Lecture 24 Inheritance I

(Selected materials from https://www.python-course.eu/python3_inheritance.php)

1. Introduction


Every object-oriented programming language would not be worthy to look at or use, if it weren't to support inheritance. Of course, Python supports inheritance, it even supports multiple inheritance.Classes can inherit from other classes. A class can inherit attributes and behaviour methods from another class, called the superclass. A class which inherits from a superclass is called a subclass, also called heir class or child class. Superclasses are
sometimes called ancestors as well. There exists a hierarchy relationship between classes. It's similar to relationships or
categorizations that we know from real life. Think about vehicles, for example. Bikes, cars, buses and trucks are vehicles. pick-ups, vans, sports cars, convertibles and estate cars are all cars and by being cars they are vehicles as well. We could implement a vehicle class in Python, which might have methods like accelerate and brake. Cars, Buses and Trucks and Bikes can be implemented as subclasses which will inherit these methods from vehicle.

The syntax for a subclass definition looks like this:


Of course, usually we will have an indented block with the class attributes and methods instead of merely a pass statement. The name BaseClassName must be defined in a scope containing the derived class definition. With all this said, we can implement our Person and Employee class:
This is a GREAT example:


The object 'y' inherited the methods from class 'Person' (which makes sense since an employee is also a person and has names), so it doesn't have to have the attibutes claimed in the class 'Person' claimed in its class 'Employee'.

The __init__ method of our Employee class explicitly invokes the __init__method of the Person class. We could have used super instead. super().__init__(first, last) is automatically replaced by a call to the superclasses method, in this case __init__:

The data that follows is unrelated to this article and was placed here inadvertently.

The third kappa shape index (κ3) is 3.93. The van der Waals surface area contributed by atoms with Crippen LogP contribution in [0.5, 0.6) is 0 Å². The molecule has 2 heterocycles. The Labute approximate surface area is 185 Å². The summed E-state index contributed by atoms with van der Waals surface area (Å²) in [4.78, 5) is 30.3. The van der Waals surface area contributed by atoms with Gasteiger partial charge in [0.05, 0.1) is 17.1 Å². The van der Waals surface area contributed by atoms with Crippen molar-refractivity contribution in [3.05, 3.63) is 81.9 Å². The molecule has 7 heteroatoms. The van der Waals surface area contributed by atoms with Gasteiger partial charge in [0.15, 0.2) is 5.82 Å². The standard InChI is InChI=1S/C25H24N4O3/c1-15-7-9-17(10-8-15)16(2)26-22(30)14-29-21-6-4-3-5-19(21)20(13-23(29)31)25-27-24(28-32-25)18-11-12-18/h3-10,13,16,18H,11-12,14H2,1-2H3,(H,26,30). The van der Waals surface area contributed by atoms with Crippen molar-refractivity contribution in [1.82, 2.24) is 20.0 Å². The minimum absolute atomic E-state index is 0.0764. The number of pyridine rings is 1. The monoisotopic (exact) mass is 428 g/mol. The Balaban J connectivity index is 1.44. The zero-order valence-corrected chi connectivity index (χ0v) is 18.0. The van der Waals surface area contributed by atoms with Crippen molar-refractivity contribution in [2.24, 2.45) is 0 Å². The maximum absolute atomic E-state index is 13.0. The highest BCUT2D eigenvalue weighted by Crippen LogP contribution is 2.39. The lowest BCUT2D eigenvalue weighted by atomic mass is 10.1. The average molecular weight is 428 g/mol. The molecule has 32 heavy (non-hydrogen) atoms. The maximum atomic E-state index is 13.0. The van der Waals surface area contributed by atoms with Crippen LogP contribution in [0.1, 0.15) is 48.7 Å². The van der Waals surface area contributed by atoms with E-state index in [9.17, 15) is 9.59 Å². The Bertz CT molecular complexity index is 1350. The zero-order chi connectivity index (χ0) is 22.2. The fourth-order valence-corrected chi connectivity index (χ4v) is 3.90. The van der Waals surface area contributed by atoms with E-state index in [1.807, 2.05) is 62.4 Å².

Notes that the 'self' argument doesn't exist in 'super().__init__(first, last)'.

Please note that we used super()) without arguments. This is only possible in Python3. We could have written "super(Employee, self).__init__(first, last, age)" which still works in Python3 and is compatible with Python2.

2. Overloading and overrideing
Instead of using the methods "Name" and "GetEmployee" in our previous example, it might have been better to put this functionality into the "__str__" method. In doing so, we gain a lot, especially a leaner design. We have a string casting for our classes and we can simply print out instances. Let's start with a __str__ method in Person:



Now, let's look at a code that was created to reach the same result but failed. Can you tell why it is not working?


One last note: The following doesn't work:


The Employee class inherits the 'self.firstname and the self.lastname' feature form the Person class by 'super().__init__(fisrt, last)'. So in the child class, you can selectively inherit some of the features in the parent class. Which is great. You don't want to inherit the ones you don't need.

However, the 'super().__init__(first, last)' call doesn't have 'self' as one of the arguments. Because you are calling the function __init__(self, first, last) in the Person class. and this function already has self in there and when you call it, you don't need to put 'self' in there. 'self' is kind of a default argument, you only have it when you define the function but you don't need it when you call this function.

The '__str__(self)' function doesn't have all the firstname, lastname, stuffnumber arguments. Why?
The '__str()' function is called when you have 'print()' called at the end of the script (outside of the class and function). If you print the entire object as 'print(freshMan)', then the argument 'freshMan' includes all the fisrtname, lastname, and stuffnumber in it, so including all these arguments in this call is redundant.

We have overridden the method __str__ from Person in Employee. By the way, we have overridden __init__ also. Method overriding is an object-oriented programming feature that allows a subclass to provide a different implementation of a method that is already defined by its superclass or by one of its superclasses. The implementation in the subclass overrides the implementation of the superclass by providing a method with the same name, same parameters or signature, and same return type as the method of the parent class.

3. The Car example:
Let's make the Car class first. We all know that the major attributes of a car can be: make, model, year, and odometer. We didn't put the odometer in the '__init__()' function since it is actually being changed along the way. But I still created a 'self.odometer_reading = 0' in the __init__() function to assign an initial value to the odometer. (it is a new car)



Then let's start making subclasses to this Car class:


Oops! Something is wrong. The '2016' in my 'ElectricCar("tesla", 'model s", 2016)' is an int variable. However, in the 'get_descriptive_name()' function, I didn't convert it into a string in order to be printed out later. So simply force it to a str variable there and you will fix it.



Thank Goodness! Objective-oriented programming is so fun!!!!



Tasks:

1. According to the given structure of the code and the given results, complete the following code and verify your results.


2.
According to the given structure of the code and the given results, complete the following code and verify your results.